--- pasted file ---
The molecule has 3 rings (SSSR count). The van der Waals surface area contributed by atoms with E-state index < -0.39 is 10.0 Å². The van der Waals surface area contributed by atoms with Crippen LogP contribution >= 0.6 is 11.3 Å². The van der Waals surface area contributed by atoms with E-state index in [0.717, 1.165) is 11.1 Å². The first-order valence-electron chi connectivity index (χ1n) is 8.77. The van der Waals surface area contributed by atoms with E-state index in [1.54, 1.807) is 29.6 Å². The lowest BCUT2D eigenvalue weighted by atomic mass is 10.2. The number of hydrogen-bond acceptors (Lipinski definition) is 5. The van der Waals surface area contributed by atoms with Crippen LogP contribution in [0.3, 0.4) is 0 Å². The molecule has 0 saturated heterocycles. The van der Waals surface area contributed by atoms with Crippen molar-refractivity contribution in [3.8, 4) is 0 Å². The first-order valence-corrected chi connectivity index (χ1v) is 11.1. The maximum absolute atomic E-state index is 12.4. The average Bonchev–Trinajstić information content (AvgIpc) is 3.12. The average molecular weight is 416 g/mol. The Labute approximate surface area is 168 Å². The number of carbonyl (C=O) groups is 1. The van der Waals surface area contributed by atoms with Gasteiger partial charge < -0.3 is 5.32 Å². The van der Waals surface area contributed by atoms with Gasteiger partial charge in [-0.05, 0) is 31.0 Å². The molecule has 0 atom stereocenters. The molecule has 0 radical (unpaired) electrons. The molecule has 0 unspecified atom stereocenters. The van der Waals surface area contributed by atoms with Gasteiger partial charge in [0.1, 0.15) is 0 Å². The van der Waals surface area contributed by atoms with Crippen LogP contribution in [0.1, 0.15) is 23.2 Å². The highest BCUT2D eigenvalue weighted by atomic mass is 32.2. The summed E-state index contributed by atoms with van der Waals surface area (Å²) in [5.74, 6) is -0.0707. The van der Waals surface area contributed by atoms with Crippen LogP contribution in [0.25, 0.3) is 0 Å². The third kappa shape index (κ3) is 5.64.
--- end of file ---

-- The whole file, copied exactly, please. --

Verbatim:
The molecule has 3 rings (SSSR count). The van der Waals surface area contributed by atoms with E-state index < -0.39 is 10.0 Å². The van der Waals surface area contributed by atoms with Crippen LogP contribution >= 0.6 is 11.3 Å². The van der Waals surface area contributed by atoms with E-state index in [0.717, 1.165) is 11.1 Å². The first-order valence-electron chi connectivity index (χ1n) is 8.77. The van der Waals surface area contributed by atoms with E-state index in [1.54, 1.807) is 29.6 Å². The lowest BCUT2D eigenvalue weighted by atomic mass is 10.2. The number of hydrogen-bond acceptors (Lipinski definition) is 5. The van der Waals surface area contributed by atoms with Crippen LogP contribution in [0.3, 0.4) is 0 Å². The molecule has 0 saturated heterocycles. The van der Waals surface area contributed by atoms with Crippen molar-refractivity contribution in [3.8, 4) is 0 Å². The first-order valence-corrected chi connectivity index (χ1v) is 11.1. The maximum absolute atomic E-state index is 12.4. The average Bonchev–Trinajstić information content (AvgIpc) is 3.12. The average molecular weight is 416 g/mol. The Labute approximate surface area is 168 Å². The number of carbonyl (C=O) groups is 1. The van der Waals surface area contributed by atoms with Gasteiger partial charge < -0.3 is 5.32 Å². The van der Waals surface area contributed by atoms with Gasteiger partial charge in [-0.05, 0) is 31.0 Å². The molecule has 0 atom stereocenters. The molecule has 0 radical (unpaired) electrons. The molecule has 0 unspecified atom stereocenters. The van der Waals surface area contributed by atoms with Gasteiger partial charge in [0.1, 0.15) is 0 Å². The van der Waals surface area contributed by atoms with Crippen LogP contribution in [0.1, 0.15) is 23.2 Å². The highest BCUT2D eigenvalue weighted by atomic mass is 32.2. The summed E-state index contributed by atoms with van der Waals surface area (Å²) in [5.74, 6) is -0.0707. The van der Waals surface area contributed by atoms with Crippen LogP contribution in [0.25, 0.3) is 0 Å². The third kappa shape index (κ3) is 5.64.